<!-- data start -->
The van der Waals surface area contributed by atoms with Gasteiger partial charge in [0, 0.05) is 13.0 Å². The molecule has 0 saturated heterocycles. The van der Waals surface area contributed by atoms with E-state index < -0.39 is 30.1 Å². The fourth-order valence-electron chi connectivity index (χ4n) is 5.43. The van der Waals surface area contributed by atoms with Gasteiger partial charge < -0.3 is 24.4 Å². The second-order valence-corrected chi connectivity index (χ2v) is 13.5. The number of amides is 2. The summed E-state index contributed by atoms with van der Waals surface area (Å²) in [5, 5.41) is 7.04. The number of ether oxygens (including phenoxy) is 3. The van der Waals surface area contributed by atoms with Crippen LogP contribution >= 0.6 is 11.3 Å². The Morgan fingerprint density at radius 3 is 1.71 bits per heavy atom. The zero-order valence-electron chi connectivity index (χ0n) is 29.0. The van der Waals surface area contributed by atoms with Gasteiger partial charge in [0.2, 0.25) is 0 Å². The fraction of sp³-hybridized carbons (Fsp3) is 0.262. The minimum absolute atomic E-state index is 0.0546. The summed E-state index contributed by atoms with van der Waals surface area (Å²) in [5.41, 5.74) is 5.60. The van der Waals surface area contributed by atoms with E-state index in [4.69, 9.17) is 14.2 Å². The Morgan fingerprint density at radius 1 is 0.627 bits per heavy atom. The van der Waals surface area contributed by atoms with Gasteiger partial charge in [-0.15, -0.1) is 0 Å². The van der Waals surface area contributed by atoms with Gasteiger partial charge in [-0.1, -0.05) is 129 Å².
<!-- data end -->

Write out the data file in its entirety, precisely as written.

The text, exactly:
The van der Waals surface area contributed by atoms with Gasteiger partial charge in [0, 0.05) is 13.0 Å². The molecule has 0 saturated heterocycles. The van der Waals surface area contributed by atoms with E-state index < -0.39 is 30.1 Å². The fourth-order valence-electron chi connectivity index (χ4n) is 5.43. The van der Waals surface area contributed by atoms with Gasteiger partial charge < -0.3 is 24.4 Å². The second-order valence-corrected chi connectivity index (χ2v) is 13.5. The number of amides is 2. The summed E-state index contributed by atoms with van der Waals surface area (Å²) in [5, 5.41) is 7.04. The number of ether oxygens (including phenoxy) is 3. The van der Waals surface area contributed by atoms with Crippen LogP contribution >= 0.6 is 11.3 Å². The Morgan fingerprint density at radius 3 is 1.71 bits per heavy atom. The zero-order valence-electron chi connectivity index (χ0n) is 29.0. The van der Waals surface area contributed by atoms with Gasteiger partial charge in [0.2, 0.25) is 0 Å². The fraction of sp³-hybridized carbons (Fsp3) is 0.262. The minimum absolute atomic E-state index is 0.0546. The summed E-state index contributed by atoms with van der Waals surface area (Å²) in [5.41, 5.74) is 5.60. The van der Waals surface area contributed by atoms with E-state index in [4.69, 9.17) is 14.2 Å². The Morgan fingerprint density at radius 1 is 0.627 bits per heavy atom. The van der Waals surface area contributed by atoms with Gasteiger partial charge in [-0.15, -0.1) is 0 Å². The van der Waals surface area contributed by atoms with Gasteiger partial charge in [-0.1, -0.05) is 129 Å².